The peril of loss of trust in peaceful solution of Afghan conflict

Wednesday, 17 January 2018 03:29 Written by  Heart of Asia Read 306 times

Beside other things, the peace process is also unfortunately viewed as a “project and income source” in Afghanistan. The weak government stance has allowed some opportunist circles to gain popularity and protect their economic interests by deceiving people under the name of peace process. Instead of holding these elements accountable for defaming the peace process, the government just rejects its representation and involvement in the process, a behavior which catalyzes suspicions that there may be some kind of connivance and deal between the government and those elements.  Such exploitation of the name of peace wrecks irreparable damage on the genuine peace efforts in the country, including peace talks and political dialogue which are very important values, and whose success is the greatest aspiration of Afghan people. It is exactly what the enemies of Afghanistan want. They are working to discredit the peace process, thereby leaving them with the only option of continuing the fight and bloodshed. 

 

The main goal of efforts launched under the name of peace by some elements is to undermine the trust of Afghan people in peace and political settlement of the ongoing conflict. Sometimes a shopkeeper from Quetta talks to the government on behalf of the Taliban, or sometimes a businessman from Peshawar poses as Taliban negotiator and representative in peace talks with Afghan government. The repetition of such scenarios leads to the erosion of trust in the Taliban as a main side of the Afghan conflict. It means when leaders of the Taliban, which have at least so far remained as the biggest insurgent group, decide to come to the negotiating table with Afghan government, they also cannot be trusted, and thus there is zero chance of success of any peace parleys when there is lack of trust.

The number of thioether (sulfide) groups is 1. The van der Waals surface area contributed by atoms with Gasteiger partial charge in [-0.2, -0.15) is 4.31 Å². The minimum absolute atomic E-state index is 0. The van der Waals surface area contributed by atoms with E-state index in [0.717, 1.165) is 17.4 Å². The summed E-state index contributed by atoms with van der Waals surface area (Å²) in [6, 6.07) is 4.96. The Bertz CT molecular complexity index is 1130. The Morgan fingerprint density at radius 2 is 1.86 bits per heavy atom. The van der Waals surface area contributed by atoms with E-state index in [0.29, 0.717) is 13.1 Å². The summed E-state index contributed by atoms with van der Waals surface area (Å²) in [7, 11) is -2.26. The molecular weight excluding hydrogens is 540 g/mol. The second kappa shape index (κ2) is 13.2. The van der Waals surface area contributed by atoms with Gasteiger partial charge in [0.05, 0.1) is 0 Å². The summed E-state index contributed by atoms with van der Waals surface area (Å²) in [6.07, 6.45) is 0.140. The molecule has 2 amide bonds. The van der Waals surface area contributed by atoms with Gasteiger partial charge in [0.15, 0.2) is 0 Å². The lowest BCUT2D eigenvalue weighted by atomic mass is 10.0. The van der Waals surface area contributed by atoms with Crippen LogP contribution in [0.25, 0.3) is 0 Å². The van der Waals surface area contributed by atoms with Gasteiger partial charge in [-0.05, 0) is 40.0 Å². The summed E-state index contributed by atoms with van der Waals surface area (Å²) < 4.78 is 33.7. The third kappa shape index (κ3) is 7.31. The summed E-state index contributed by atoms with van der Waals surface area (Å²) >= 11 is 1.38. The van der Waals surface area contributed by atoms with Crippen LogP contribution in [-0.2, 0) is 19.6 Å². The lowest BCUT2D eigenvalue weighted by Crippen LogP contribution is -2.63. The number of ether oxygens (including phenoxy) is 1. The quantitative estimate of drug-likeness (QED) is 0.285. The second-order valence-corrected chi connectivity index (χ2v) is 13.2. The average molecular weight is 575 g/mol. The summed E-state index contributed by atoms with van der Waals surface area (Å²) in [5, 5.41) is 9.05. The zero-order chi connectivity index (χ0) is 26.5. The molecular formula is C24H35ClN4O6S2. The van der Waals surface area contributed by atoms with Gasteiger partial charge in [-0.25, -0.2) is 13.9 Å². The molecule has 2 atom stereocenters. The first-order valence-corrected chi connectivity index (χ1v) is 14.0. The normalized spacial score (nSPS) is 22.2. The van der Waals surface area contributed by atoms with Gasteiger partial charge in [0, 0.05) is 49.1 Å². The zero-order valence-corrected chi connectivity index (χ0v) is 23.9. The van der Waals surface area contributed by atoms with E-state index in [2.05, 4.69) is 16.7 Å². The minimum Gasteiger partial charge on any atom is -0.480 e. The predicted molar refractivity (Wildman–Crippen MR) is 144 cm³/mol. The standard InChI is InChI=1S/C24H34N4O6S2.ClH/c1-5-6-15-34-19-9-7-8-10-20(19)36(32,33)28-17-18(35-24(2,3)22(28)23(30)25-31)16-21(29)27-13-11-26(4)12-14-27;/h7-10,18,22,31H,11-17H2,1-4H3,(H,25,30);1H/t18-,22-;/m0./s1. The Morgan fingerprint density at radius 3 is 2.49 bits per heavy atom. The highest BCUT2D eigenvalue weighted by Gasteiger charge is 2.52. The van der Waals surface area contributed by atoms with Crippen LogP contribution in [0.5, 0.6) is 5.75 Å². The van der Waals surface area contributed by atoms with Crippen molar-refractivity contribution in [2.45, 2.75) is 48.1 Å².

It is the responsibility of both the Afghan government and the Taliban to prevent the peace process from being ridiculed and discredited. The government should unify its stance on peace, and prevent its officials from attending peace meetings that defame and ridicule than help the peace process. Only rejection of participation cannot put an end to the mistrust. The Taliban who are eying a role for themselves in Afghan politics in the future should, by clarifying their stance on peace, counter individuals who pretend to be representing them, but in fact pursue their economic interests than peace.

 

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